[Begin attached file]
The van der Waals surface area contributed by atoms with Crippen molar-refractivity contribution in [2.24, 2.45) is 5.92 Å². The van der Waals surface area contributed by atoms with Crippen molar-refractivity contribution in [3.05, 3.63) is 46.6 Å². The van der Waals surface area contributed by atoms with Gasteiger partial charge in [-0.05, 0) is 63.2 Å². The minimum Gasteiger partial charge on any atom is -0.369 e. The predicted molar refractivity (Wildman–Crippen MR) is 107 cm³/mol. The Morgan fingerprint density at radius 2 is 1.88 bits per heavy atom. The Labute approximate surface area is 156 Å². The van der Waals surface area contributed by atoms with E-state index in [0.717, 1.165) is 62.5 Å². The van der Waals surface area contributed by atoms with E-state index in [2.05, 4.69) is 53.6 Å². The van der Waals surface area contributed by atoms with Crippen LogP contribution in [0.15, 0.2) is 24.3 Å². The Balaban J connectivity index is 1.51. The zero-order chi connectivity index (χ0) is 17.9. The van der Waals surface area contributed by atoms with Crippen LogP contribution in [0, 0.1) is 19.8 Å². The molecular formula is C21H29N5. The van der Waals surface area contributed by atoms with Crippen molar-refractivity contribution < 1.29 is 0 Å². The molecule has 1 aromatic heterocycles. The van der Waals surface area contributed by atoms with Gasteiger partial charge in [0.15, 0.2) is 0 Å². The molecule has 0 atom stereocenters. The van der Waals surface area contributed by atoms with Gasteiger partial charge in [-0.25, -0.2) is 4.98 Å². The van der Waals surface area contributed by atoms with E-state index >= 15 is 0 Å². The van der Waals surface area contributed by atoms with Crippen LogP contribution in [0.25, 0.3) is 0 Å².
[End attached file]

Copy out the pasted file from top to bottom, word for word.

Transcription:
The van der Waals surface area contributed by atoms with Crippen molar-refractivity contribution in [2.24, 2.45) is 5.92 Å². The van der Waals surface area contributed by atoms with Crippen molar-refractivity contribution in [3.05, 3.63) is 46.6 Å². The van der Waals surface area contributed by atoms with Gasteiger partial charge in [-0.05, 0) is 63.2 Å². The minimum Gasteiger partial charge on any atom is -0.369 e. The predicted molar refractivity (Wildman–Crippen MR) is 107 cm³/mol. The Morgan fingerprint density at radius 2 is 1.88 bits per heavy atom. The Labute approximate surface area is 156 Å². The van der Waals surface area contributed by atoms with E-state index in [0.717, 1.165) is 62.5 Å². The van der Waals surface area contributed by atoms with E-state index in [2.05, 4.69) is 53.6 Å². The van der Waals surface area contributed by atoms with Crippen LogP contribution in [0.15, 0.2) is 24.3 Å². The Balaban J connectivity index is 1.51. The zero-order chi connectivity index (χ0) is 17.9. The van der Waals surface area contributed by atoms with Crippen LogP contribution in [0, 0.1) is 19.8 Å². The molecular formula is C21H29N5. The van der Waals surface area contributed by atoms with Crippen molar-refractivity contribution < 1.29 is 0 Å². The molecule has 1 aromatic heterocycles. The van der Waals surface area contributed by atoms with Gasteiger partial charge in [0.15, 0.2) is 0 Å². The molecule has 0 atom stereocenters. The van der Waals surface area contributed by atoms with Gasteiger partial charge in [-0.25, -0.2) is 4.98 Å². The van der Waals surface area contributed by atoms with E-state index >= 15 is 0 Å². The van der Waals surface area contributed by atoms with Crippen LogP contribution in [0.25, 0.3) is 0 Å².